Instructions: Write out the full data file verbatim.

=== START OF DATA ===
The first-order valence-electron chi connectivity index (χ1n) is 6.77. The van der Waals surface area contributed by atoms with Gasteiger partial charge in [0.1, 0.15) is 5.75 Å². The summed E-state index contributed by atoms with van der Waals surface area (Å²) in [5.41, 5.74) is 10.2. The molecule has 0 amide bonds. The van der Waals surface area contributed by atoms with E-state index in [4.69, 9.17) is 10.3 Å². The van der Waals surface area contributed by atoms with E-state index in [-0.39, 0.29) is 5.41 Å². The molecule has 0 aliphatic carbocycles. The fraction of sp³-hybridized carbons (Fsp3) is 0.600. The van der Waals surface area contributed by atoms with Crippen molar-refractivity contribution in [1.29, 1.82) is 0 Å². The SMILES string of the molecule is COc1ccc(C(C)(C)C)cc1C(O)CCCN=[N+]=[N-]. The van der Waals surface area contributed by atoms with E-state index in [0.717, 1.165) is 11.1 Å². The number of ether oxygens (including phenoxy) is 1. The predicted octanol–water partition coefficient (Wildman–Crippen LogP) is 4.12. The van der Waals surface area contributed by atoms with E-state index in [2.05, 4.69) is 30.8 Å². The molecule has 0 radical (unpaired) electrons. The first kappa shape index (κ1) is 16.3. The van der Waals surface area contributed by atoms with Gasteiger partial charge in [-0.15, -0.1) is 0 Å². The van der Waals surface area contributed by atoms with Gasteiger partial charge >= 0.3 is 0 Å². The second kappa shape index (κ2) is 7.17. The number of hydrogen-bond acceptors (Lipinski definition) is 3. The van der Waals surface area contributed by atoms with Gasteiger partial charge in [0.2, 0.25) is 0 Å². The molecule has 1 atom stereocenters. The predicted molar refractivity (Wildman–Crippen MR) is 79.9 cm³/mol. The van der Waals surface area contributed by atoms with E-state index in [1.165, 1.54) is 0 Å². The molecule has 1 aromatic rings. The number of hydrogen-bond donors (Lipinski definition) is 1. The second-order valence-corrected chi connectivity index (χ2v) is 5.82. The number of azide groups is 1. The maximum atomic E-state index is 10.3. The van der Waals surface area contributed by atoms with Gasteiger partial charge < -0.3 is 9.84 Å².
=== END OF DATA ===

The first-order valence-electron chi connectivity index (χ1n) is 6.77. The van der Waals surface area contributed by atoms with Gasteiger partial charge in [0.1, 0.15) is 5.75 Å². The summed E-state index contributed by atoms with van der Waals surface area (Å²) in [5.41, 5.74) is 10.2. The molecule has 0 amide bonds. The van der Waals surface area contributed by atoms with E-state index in [4.69, 9.17) is 10.3 Å². The van der Waals surface area contributed by atoms with E-state index in [-0.39, 0.29) is 5.41 Å². The molecule has 0 aliphatic carbocycles. The fraction of sp³-hybridized carbons (Fsp3) is 0.600. The van der Waals surface area contributed by atoms with Crippen molar-refractivity contribution in [1.29, 1.82) is 0 Å². The SMILES string of the molecule is COc1ccc(C(C)(C)C)cc1C(O)CCCN=[N+]=[N-]. The van der Waals surface area contributed by atoms with E-state index in [0.717, 1.165) is 11.1 Å². The number of ether oxygens (including phenoxy) is 1. The predicted octanol–water partition coefficient (Wildman–Crippen LogP) is 4.12. The van der Waals surface area contributed by atoms with E-state index in [2.05, 4.69) is 30.8 Å². The molecule has 0 radical (unpaired) electrons. The first kappa shape index (κ1) is 16.3. The van der Waals surface area contributed by atoms with Gasteiger partial charge in [-0.15, -0.1) is 0 Å². The van der Waals surface area contributed by atoms with Gasteiger partial charge >= 0.3 is 0 Å². The second kappa shape index (κ2) is 7.17. The number of hydrogen-bond acceptors (Lipinski definition) is 3. The van der Waals surface area contributed by atoms with Gasteiger partial charge in [0.2, 0.25) is 0 Å². The molecule has 1 atom stereocenters. The predicted molar refractivity (Wildman–Crippen MR) is 79.9 cm³/mol. The van der Waals surface area contributed by atoms with E-state index in [1.165, 1.54) is 0 Å². The molecule has 1 aromatic rings. The number of hydrogen-bond donors (Lipinski definition) is 1. The second-order valence-corrected chi connectivity index (χ2v) is 5.82. The number of azide groups is 1. The maximum atomic E-state index is 10.3. The van der Waals surface area contributed by atoms with Gasteiger partial charge < -0.3 is 9.84 Å².